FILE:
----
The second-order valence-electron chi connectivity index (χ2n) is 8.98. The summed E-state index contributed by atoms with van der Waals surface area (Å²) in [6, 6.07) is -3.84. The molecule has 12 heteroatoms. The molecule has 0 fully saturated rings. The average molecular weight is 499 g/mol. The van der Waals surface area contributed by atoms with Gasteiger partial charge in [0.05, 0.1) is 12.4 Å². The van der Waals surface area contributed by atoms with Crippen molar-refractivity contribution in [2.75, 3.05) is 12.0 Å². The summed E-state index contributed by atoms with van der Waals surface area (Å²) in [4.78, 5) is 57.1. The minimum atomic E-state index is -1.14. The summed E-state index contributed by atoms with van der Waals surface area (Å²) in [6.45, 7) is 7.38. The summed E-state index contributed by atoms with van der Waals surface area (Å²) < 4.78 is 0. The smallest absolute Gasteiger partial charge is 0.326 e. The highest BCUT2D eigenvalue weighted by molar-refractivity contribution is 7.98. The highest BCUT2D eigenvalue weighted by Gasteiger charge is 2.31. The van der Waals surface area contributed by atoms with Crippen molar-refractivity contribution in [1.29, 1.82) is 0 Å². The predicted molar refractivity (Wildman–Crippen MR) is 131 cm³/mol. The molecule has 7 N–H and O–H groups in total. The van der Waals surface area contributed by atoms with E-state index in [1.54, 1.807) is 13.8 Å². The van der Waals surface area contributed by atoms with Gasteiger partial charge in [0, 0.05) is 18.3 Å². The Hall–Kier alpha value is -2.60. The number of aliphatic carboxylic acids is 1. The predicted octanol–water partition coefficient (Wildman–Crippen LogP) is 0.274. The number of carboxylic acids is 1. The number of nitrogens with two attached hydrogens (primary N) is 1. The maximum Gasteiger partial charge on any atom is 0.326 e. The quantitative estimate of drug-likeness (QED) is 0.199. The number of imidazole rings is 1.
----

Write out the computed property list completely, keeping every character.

The second-order valence-electron chi connectivity index (χ2n) is 8.98. The summed E-state index contributed by atoms with van der Waals surface area (Å²) in [6, 6.07) is -3.84. The molecule has 12 heteroatoms. The molecule has 0 fully saturated rings. The average molecular weight is 499 g/mol. The van der Waals surface area contributed by atoms with Gasteiger partial charge in [0.05, 0.1) is 12.4 Å². The van der Waals surface area contributed by atoms with Crippen molar-refractivity contribution in [2.75, 3.05) is 12.0 Å². The summed E-state index contributed by atoms with van der Waals surface area (Å²) in [4.78, 5) is 57.1. The minimum atomic E-state index is -1.14. The summed E-state index contributed by atoms with van der Waals surface area (Å²) in [6.45, 7) is 7.38. The summed E-state index contributed by atoms with van der Waals surface area (Å²) < 4.78 is 0. The smallest absolute Gasteiger partial charge is 0.326 e. The highest BCUT2D eigenvalue weighted by molar-refractivity contribution is 7.98. The highest BCUT2D eigenvalue weighted by Gasteiger charge is 2.31. The van der Waals surface area contributed by atoms with Crippen molar-refractivity contribution in [1.29, 1.82) is 0 Å². The predicted molar refractivity (Wildman–Crippen MR) is 131 cm³/mol. The molecule has 7 N–H and O–H groups in total. The van der Waals surface area contributed by atoms with E-state index in [1.54, 1.807) is 13.8 Å². The van der Waals surface area contributed by atoms with Gasteiger partial charge in [0, 0.05) is 18.3 Å². The Hall–Kier alpha value is -2.60. The number of aliphatic carboxylic acids is 1. The predicted octanol–water partition coefficient (Wildman–Crippen LogP) is 0.274. The number of carboxylic acids is 1. The number of nitrogens with two attached hydrogens (primary N) is 1. The maximum Gasteiger partial charge on any atom is 0.326 e. The quantitative estimate of drug-likeness (QED) is 0.199. The number of imidazole rings is 1.